Plus, with the rear seat in use (or at least open), there is almost zero cargo space. “Almost zero” in this case means 3.5 cubic feet, but the reality is that stowing the rear seat’s headrests back there occupied nearly all of the space, except vertically past the window and to the ceiling. The cargo area is about six inches deep from the opening to the seatbacks. If you remove the headrests and fold the split rear seatbacks, cargo capacity balloons to 16.7 cubic feet.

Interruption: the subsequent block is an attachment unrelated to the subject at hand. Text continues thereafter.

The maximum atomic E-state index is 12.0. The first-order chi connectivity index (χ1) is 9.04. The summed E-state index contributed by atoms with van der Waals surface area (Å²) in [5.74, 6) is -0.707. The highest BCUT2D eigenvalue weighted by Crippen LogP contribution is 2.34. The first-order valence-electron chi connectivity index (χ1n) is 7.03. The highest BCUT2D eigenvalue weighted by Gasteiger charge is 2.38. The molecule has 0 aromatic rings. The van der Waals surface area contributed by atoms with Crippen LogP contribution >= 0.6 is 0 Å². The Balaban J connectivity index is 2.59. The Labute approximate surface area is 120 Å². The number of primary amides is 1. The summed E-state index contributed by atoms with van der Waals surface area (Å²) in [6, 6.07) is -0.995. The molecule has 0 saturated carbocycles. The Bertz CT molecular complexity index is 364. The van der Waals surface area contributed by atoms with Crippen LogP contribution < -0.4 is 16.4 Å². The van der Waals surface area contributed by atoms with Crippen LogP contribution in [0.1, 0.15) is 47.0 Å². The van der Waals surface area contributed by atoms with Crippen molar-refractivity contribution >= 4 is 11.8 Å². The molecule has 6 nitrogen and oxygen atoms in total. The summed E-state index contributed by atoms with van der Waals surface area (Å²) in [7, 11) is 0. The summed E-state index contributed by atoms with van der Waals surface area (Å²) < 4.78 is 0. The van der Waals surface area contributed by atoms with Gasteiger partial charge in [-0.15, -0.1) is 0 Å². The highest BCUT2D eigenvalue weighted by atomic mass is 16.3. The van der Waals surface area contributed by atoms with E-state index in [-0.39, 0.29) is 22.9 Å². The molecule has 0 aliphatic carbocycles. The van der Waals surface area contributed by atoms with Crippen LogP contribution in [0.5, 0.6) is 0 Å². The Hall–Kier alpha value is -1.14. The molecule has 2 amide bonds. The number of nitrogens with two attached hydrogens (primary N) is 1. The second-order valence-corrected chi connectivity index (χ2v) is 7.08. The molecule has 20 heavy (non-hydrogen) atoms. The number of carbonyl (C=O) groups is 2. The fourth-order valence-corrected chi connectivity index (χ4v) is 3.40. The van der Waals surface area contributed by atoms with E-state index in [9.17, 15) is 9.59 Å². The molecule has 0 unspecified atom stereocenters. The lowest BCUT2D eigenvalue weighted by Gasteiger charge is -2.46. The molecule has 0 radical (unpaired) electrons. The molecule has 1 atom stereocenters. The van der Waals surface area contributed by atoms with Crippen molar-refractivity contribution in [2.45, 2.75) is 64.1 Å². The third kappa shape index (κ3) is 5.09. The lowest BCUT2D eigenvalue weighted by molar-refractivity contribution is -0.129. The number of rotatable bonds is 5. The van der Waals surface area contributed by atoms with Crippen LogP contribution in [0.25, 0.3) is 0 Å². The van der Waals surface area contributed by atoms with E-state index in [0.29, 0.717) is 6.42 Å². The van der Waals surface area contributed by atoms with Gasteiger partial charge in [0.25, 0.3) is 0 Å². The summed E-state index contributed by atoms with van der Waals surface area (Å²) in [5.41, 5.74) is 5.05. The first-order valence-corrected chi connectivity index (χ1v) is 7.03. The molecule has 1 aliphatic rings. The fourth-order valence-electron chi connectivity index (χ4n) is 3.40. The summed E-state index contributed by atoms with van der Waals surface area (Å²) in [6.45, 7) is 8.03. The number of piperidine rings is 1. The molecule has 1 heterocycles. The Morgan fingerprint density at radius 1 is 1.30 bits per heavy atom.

Aside from the ease of parking and simple maneuverability, the other reason you’d consider a car like the iQ over a larger car is fuel economy. The EPA rates the iQ at 36 mpg in the city and 37 mpg on the highway (37 mpg combined). Though this is very good (particularly the city number), the small gas tank yields a poor driving range. Generally, when cars are delivered to me for review, they have been topped off just minutes beforehand. This tester showed a full fuel tank too. But after just 175 miles (and a half hour of idling in my driveway the night I got the car), and an indicated 31.5 mpg, the low fuel light was flashing. At that point, three gallons of regular unleaded put the gauge to just under a half tank again. Mathematically, 8.5 gallons at 31.5 mpg should give 267 miles of range, not 175, so perhaps the gauge was being a little pessimistic. Of note, there isn’t really a fuel gauge, just a series of LEDs that are all illuminated with a full tank, and gradually turn off as fuel is consumed. It seemed as if the gauge stayed near full for a while, then was at a quarter tank the next time I looked – at any rate, the miniature fuel gauge is somewhat hard to read.